Written by attorney Phillip Bruce Rarick

Florida Probate Quick Reference Guide



By Phillip B. Rarick, Esq.

A. Three Types of Proceedings Florida has three types of probate proceedings to transfer title of a decedent's assets. 1. Summary Administration. F.S. 735.201(2) provides that summary administration may be used for either a resident or non-resident decedent's estate if (a) the value of the decedent's entire estate subject to administration in this state, exclusive of exempt property, does not exceed $75,000; or (b) the decedent has been dead for more than two years, regardless of the size of the estate.

NOTE: The "value" is the gross as opposed to the net value of the estate. Time Frame: Usually 1-4 months for simple, uncontested administrations. Attorney's Fees: After reviewing the will (if there is one), inventory, and death certificate, we can give your client a reasonable estimate of our fees.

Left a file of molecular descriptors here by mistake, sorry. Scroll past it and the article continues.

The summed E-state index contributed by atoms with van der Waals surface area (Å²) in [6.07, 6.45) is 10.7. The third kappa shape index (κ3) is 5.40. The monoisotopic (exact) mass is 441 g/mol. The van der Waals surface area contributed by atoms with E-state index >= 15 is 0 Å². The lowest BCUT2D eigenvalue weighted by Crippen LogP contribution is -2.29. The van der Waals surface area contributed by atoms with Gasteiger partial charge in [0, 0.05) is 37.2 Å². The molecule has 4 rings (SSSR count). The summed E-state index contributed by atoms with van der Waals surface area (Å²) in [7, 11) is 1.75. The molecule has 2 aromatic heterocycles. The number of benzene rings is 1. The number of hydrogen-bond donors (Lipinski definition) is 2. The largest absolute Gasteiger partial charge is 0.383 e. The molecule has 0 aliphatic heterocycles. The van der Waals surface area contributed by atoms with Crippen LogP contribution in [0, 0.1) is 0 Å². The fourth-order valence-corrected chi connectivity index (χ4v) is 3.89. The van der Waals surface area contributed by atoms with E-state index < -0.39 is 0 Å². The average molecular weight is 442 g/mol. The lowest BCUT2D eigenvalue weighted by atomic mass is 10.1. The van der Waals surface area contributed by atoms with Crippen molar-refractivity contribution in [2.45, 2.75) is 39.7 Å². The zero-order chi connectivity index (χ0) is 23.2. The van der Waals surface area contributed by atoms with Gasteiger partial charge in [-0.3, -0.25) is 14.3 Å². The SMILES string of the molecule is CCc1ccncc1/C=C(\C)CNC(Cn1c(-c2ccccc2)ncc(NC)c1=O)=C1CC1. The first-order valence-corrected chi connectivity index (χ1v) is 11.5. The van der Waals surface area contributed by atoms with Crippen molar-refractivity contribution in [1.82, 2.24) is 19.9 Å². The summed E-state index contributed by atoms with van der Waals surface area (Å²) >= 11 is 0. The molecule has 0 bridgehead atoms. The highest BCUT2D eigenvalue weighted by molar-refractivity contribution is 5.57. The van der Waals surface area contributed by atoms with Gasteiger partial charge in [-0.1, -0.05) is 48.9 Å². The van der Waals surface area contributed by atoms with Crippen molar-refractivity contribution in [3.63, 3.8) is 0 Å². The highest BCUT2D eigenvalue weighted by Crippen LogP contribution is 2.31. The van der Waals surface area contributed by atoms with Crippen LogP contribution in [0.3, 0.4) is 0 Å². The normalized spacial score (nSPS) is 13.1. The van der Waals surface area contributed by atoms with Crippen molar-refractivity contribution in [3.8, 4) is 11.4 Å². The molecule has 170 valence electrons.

1. Formal Administration. This administration must be used if the decedent's estate does not qua1ify for summary administration: the decedent's estate exceeds $75,000, or the decedent has been dead for less than two years, or the will requires formal administration. Strategically, if the decedent had all assets in a trust, formal administration may be advisable to clearly cut off creditor claims.

Time Frame: A simple, uncontested formal administration can be a minimum of 4 months. More complex estates range from 6 months to 1 year. If a 706 is required additional time may be required to close out all issues with the IRS.

Attorney's Fees: F.S. 733.6171 sets forth a presumptive statutory fee schedule; for estates above $100,000-$1 million the fee is 3%; above $1 million-$3 million the fee is 2.5%; above $3 million-$5 million the fee is 2%. Additional fees may be charged at an hourly rate for extraordinary services, such as sale of real estate, preparation of a 706, etc.